February 1, 2006

Abortion Dialogue

There's a back-and-forth on Slate that's shaping up pretty nice-like. Basically what it comes down to is that the dude, William Saletan from the NYT, has a lot more philosophical trouble with the actual act of abortion than the girl, Katha Pollitt from the Nation. That fact pretty wholly informs their arguments about how to best buttress the pro-choice movement.

I personally think that an abortion is a pretty big deal, and thus most of Pollitt's argument is incomprehensible to me. Probably her craziest paragraph is this:

"The trouble with thinking in terms of zero abortions is that you make abortion so hateful you do the antichoicers' work for them. You accept that the zygote/embryo/fetus has some kind of claim to be born. You start making madonna-whore distinctions. In the New York Times Magazine Eyal Press, a contributing writer to this magazine, writes of his father, a heroically brave and dedicated abortion doctor: "Had the women...been free-love advocates for whom the procedure seemed a mere matter of convenience, he would not have been so angry" at the antichoice protesters who hounded him and his patients. Why not? Because a sexy single woman should suffer for not suffering?"

Saletan calls her out on the first part: pretty much everybody sees a distinction between a zygote and a fetus, and most of those people would vote pro-choice if we demonstrated understanding of that, and we fucking need those people to vote.

I have more trouble with the second thing, about the "sexy single woman"- first of all what the fuck is up with that rhetoric? Why is it important that the woman is sexy? Implicitly she's making the case that a woman's claim to continue being sexy outweighs a fetus's claim to be born. That's pretty stupid. Additionally I feel like it's condescending to the woman having the abortion, who 99% of the time is doing so with a lot of guilt and trepidation. It's a big deal, folks.

However she's obviously not completely thick and she makes some decent points in her Nation article so maybe she'll come back and bring it. Either way it should be edifying reading.

Also, who the fuck is "Michael?" It says on his site that he's a "cadet." What the fuck is that? Does that mean he's going to have command/control over human lives, in battles and shit? That is not a good look at all. After that sweet-looking Tyrese movie came out I was totally stoked about the service for a little while, because I love fistfights, but now I'm not sure. Justify your thug, Michael! Write back!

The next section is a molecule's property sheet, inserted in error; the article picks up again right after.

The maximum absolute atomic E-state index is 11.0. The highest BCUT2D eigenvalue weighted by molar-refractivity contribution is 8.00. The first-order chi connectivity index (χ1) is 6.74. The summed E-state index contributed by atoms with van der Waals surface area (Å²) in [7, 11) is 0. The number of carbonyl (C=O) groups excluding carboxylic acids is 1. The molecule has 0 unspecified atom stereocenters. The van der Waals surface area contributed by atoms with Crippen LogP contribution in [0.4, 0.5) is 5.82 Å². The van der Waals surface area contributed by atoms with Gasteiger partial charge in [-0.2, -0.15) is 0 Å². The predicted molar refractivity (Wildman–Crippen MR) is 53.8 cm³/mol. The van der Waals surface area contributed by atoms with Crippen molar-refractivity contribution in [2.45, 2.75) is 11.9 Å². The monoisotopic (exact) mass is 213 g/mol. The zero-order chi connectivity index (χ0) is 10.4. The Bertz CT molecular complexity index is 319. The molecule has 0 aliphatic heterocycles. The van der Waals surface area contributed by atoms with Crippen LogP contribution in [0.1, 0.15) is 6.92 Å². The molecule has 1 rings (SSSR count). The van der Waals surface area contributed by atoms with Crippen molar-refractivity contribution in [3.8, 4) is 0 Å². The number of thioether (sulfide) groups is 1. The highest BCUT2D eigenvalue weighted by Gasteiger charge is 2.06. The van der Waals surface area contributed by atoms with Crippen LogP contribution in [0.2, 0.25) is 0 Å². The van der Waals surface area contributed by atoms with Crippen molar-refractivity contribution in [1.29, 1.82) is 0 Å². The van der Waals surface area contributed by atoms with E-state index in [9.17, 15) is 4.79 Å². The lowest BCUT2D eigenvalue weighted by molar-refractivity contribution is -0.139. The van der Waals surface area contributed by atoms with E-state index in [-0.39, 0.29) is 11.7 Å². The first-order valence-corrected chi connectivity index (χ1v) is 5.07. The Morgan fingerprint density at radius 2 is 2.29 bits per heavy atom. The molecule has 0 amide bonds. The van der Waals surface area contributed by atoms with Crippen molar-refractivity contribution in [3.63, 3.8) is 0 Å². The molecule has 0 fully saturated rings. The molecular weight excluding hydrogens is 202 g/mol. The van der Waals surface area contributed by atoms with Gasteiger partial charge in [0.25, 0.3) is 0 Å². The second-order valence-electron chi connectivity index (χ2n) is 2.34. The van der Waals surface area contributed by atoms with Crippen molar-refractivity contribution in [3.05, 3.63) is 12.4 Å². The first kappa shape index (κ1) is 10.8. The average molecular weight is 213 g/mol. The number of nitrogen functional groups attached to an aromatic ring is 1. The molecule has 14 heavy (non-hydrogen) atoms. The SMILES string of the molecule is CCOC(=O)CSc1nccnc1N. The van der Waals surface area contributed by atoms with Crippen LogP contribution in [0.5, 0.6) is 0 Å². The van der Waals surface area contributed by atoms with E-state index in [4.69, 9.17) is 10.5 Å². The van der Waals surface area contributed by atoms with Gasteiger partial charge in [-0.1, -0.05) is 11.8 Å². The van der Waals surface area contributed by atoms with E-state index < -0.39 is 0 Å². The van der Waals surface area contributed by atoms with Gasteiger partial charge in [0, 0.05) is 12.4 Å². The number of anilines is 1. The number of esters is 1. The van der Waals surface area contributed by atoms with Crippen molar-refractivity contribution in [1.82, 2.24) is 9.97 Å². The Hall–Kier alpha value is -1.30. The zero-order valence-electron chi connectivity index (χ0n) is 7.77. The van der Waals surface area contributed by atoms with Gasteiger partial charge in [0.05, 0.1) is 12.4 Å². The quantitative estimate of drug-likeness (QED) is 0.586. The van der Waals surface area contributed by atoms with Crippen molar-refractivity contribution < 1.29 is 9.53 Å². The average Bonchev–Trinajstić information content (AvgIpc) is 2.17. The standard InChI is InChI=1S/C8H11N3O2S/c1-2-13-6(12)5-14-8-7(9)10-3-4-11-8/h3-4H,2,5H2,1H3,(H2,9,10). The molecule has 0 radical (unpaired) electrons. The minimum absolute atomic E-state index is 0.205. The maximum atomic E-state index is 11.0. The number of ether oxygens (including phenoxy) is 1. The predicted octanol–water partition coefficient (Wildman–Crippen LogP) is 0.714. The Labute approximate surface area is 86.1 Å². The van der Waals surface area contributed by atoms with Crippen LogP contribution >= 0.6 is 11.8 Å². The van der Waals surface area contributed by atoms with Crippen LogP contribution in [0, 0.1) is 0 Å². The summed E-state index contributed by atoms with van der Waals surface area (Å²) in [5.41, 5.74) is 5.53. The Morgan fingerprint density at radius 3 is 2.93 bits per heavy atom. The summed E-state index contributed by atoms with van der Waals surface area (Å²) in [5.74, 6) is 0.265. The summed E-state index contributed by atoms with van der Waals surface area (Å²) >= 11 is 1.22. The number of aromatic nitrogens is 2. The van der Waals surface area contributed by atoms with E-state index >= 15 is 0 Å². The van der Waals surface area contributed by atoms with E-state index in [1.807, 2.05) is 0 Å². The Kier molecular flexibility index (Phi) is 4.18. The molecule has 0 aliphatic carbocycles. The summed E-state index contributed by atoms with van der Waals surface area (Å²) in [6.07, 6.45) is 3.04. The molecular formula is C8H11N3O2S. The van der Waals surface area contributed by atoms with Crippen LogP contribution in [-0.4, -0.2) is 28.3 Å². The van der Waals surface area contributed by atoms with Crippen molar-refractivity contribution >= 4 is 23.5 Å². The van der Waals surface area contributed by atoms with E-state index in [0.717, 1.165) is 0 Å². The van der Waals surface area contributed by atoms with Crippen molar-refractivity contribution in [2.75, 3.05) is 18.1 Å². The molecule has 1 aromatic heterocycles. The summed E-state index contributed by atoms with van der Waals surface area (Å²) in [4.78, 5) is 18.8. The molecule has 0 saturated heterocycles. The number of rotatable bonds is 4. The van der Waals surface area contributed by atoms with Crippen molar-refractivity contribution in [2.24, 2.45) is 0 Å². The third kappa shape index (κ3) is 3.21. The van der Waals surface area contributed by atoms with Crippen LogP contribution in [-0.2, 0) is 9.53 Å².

1. Michael's actually a good friend of mine from back home in Indiana. He's an ROTC cadet.

  2. Pollitt's point by asking this rhetorical question seemed to me to be quite clear: the doctor's attitude was that the antichoice protesters were wrong because his patients fell on the 'right' side of the madonna/whore split. She's not being condescending towards the women who regard the choice as a difficult one; she's pointing out that the doctor is being condescending towards the women who do regard it completely casually, acting as arbiter over who's made the decision to abort or not in the 'right' way.

  3. noumena, I think Saletan's point is that we can, we should, and politically we must condemn the morality of casual abortions. As long as society makes contraception—including emergency contraception—readily available, a casual abortion is a morally irresponsible act. Saletan argues that most Americans would be willing to see it legally protected, but not blithely accepted.

  4. "As long as society makes contraception—including emergency contraception—readily available, a casual abortion is a morally irresponsible act."

    Is emergency contraception really widely available? If not, shouldn't you have said "if" rather than "as long as"?


  5. Anonymous9:58 PM


    When someone says "I figured out what you 'really meant,' but there was ambiguity and therefore you erred," usually that means that there wasn't that much ambiguity to begin with.

    "Tim," I don't think anyone thought Seal was making the broad claim that society makes contraception readily available.

    Clear enough to me.